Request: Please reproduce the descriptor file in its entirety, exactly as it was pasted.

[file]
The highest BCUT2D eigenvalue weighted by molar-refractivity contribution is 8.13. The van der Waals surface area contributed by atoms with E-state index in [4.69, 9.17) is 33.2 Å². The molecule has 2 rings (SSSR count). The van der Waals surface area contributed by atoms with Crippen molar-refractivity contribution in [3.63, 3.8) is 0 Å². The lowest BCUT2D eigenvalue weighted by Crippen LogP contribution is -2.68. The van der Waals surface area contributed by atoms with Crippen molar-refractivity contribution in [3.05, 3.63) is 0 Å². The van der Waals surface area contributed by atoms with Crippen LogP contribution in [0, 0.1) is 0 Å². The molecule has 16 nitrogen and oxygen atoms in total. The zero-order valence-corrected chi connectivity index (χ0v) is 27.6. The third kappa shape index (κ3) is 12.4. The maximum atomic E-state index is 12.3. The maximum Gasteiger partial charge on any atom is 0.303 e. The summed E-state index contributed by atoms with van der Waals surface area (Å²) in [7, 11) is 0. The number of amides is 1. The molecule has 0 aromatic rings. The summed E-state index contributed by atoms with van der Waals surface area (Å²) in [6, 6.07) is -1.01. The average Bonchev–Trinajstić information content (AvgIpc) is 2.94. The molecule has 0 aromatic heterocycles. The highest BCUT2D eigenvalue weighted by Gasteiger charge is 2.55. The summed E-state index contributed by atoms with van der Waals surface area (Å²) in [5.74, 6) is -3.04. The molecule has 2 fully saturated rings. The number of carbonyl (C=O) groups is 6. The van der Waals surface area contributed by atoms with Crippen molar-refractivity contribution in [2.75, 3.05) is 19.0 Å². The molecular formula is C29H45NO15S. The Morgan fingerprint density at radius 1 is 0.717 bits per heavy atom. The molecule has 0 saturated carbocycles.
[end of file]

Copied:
The highest BCUT2D eigenvalue weighted by molar-refractivity contribution is 8.13. The van der Waals surface area contributed by atoms with E-state index in [4.69, 9.17) is 33.2 Å². The molecule has 2 rings (SSSR count). The van der Waals surface area contributed by atoms with Crippen molar-refractivity contribution in [3.63, 3.8) is 0 Å². The lowest BCUT2D eigenvalue weighted by Crippen LogP contribution is -2.68. The van der Waals surface area contributed by atoms with Crippen molar-refractivity contribution in [3.05, 3.63) is 0 Å². The van der Waals surface area contributed by atoms with Crippen LogP contribution in [0, 0.1) is 0 Å². The molecule has 16 nitrogen and oxygen atoms in total. The zero-order valence-corrected chi connectivity index (χ0v) is 27.6. The third kappa shape index (κ3) is 12.4. The maximum atomic E-state index is 12.3. The maximum Gasteiger partial charge on any atom is 0.303 e. The summed E-state index contributed by atoms with van der Waals surface area (Å²) in [7, 11) is 0. The number of amides is 1. The molecule has 0 aromatic rings. The summed E-state index contributed by atoms with van der Waals surface area (Å²) in [6, 6.07) is -1.01. The average Bonchev–Trinajstić information content (AvgIpc) is 2.94. The molecule has 0 aromatic heterocycles. The highest BCUT2D eigenvalue weighted by Gasteiger charge is 2.55. The summed E-state index contributed by atoms with van der Waals surface area (Å²) in [5.74, 6) is -3.04. The molecule has 2 fully saturated rings. The number of carbonyl (C=O) groups is 6. The van der Waals surface area contributed by atoms with Crippen molar-refractivity contribution in [2.75, 3.05) is 19.0 Å². The molecular formula is C29H45NO15S. The Morgan fingerprint density at radius 1 is 0.717 bits per heavy atom. The molecule has 0 saturated carbocycles.